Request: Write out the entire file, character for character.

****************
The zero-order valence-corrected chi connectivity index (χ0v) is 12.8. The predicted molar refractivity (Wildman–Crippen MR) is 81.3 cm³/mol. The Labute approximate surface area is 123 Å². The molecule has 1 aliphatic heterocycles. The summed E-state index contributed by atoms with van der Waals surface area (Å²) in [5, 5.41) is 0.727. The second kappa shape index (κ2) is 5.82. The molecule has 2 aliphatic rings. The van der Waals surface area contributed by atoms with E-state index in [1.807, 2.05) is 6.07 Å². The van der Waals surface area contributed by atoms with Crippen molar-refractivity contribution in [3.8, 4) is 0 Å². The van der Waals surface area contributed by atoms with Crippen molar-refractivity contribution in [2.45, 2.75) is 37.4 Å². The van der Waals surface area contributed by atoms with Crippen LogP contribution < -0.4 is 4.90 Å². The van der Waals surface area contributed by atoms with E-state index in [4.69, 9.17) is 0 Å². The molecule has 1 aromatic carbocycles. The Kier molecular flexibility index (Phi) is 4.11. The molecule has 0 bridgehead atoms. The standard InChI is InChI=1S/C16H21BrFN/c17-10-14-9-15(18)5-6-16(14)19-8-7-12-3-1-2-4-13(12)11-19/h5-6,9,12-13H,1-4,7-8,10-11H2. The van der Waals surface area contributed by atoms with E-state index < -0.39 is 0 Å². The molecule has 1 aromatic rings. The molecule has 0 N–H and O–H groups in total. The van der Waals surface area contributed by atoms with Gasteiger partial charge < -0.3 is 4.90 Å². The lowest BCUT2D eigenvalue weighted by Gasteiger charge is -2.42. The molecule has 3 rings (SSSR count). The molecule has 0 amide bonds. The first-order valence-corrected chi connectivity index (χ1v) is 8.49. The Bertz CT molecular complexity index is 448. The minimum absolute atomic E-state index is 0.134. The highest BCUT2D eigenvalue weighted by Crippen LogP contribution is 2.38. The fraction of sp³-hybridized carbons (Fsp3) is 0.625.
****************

The zero-order valence-corrected chi connectivity index (χ0v) is 12.8. The predicted molar refractivity (Wildman–Crippen MR) is 81.3 cm³/mol. The Labute approximate surface area is 123 Å². The molecule has 1 aliphatic heterocycles. The summed E-state index contributed by atoms with van der Waals surface area (Å²) in [5, 5.41) is 0.727. The second kappa shape index (κ2) is 5.82. The molecule has 2 aliphatic rings. The van der Waals surface area contributed by atoms with E-state index in [1.807, 2.05) is 6.07 Å². The van der Waals surface area contributed by atoms with Crippen molar-refractivity contribution in [3.8, 4) is 0 Å². The van der Waals surface area contributed by atoms with Crippen molar-refractivity contribution in [2.45, 2.75) is 37.4 Å². The van der Waals surface area contributed by atoms with Crippen LogP contribution < -0.4 is 4.90 Å². The van der Waals surface area contributed by atoms with E-state index in [4.69, 9.17) is 0 Å². The molecule has 1 aromatic carbocycles. The Kier molecular flexibility index (Phi) is 4.11. The molecule has 0 bridgehead atoms. The standard InChI is InChI=1S/C16H21BrFN/c17-10-14-9-15(18)5-6-16(14)19-8-7-12-3-1-2-4-13(12)11-19/h5-6,9,12-13H,1-4,7-8,10-11H2. The van der Waals surface area contributed by atoms with E-state index < -0.39 is 0 Å². The molecule has 1 aromatic rings. The molecule has 0 N–H and O–H groups in total. The van der Waals surface area contributed by atoms with Gasteiger partial charge < -0.3 is 4.90 Å². The lowest BCUT2D eigenvalue weighted by Gasteiger charge is -2.42. The molecule has 3 rings (SSSR count). The molecule has 0 amide bonds. The first-order valence-corrected chi connectivity index (χ1v) is 8.49. The Bertz CT molecular complexity index is 448. The minimum absolute atomic E-state index is 0.134. The highest BCUT2D eigenvalue weighted by Crippen LogP contribution is 2.38. The fraction of sp³-hybridized carbons (Fsp3) is 0.625.